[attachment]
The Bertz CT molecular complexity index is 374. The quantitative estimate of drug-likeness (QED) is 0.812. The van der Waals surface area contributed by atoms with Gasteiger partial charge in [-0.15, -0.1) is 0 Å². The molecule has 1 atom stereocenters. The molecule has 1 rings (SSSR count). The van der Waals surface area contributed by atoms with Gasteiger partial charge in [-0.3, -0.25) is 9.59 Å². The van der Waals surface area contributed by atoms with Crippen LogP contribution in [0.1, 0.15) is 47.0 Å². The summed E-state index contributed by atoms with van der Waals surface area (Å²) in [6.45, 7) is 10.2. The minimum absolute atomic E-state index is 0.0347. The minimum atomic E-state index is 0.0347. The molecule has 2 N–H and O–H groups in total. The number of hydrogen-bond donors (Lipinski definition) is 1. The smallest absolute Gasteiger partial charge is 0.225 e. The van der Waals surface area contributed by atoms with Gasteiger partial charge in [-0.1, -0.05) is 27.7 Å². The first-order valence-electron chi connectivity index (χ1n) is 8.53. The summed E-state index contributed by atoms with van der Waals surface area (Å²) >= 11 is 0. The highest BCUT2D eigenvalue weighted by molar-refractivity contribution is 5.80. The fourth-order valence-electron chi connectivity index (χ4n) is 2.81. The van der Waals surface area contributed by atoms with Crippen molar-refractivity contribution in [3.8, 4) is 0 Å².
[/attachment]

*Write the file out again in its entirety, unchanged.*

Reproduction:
The Bertz CT molecular complexity index is 374. The quantitative estimate of drug-likeness (QED) is 0.812. The van der Waals surface area contributed by atoms with Gasteiger partial charge in [-0.15, -0.1) is 0 Å². The molecule has 1 atom stereocenters. The molecule has 1 rings (SSSR count). The van der Waals surface area contributed by atoms with Gasteiger partial charge in [-0.3, -0.25) is 9.59 Å². The van der Waals surface area contributed by atoms with Crippen LogP contribution in [0.1, 0.15) is 47.0 Å². The summed E-state index contributed by atoms with van der Waals surface area (Å²) in [6.45, 7) is 10.2. The minimum absolute atomic E-state index is 0.0347. The minimum atomic E-state index is 0.0347. The molecule has 2 N–H and O–H groups in total. The number of hydrogen-bond donors (Lipinski definition) is 1. The smallest absolute Gasteiger partial charge is 0.225 e. The van der Waals surface area contributed by atoms with Gasteiger partial charge in [-0.1, -0.05) is 27.7 Å². The first-order valence-electron chi connectivity index (χ1n) is 8.53. The summed E-state index contributed by atoms with van der Waals surface area (Å²) >= 11 is 0. The highest BCUT2D eigenvalue weighted by molar-refractivity contribution is 5.80. The fourth-order valence-electron chi connectivity index (χ4n) is 2.81. The van der Waals surface area contributed by atoms with Crippen molar-refractivity contribution in [3.8, 4) is 0 Å².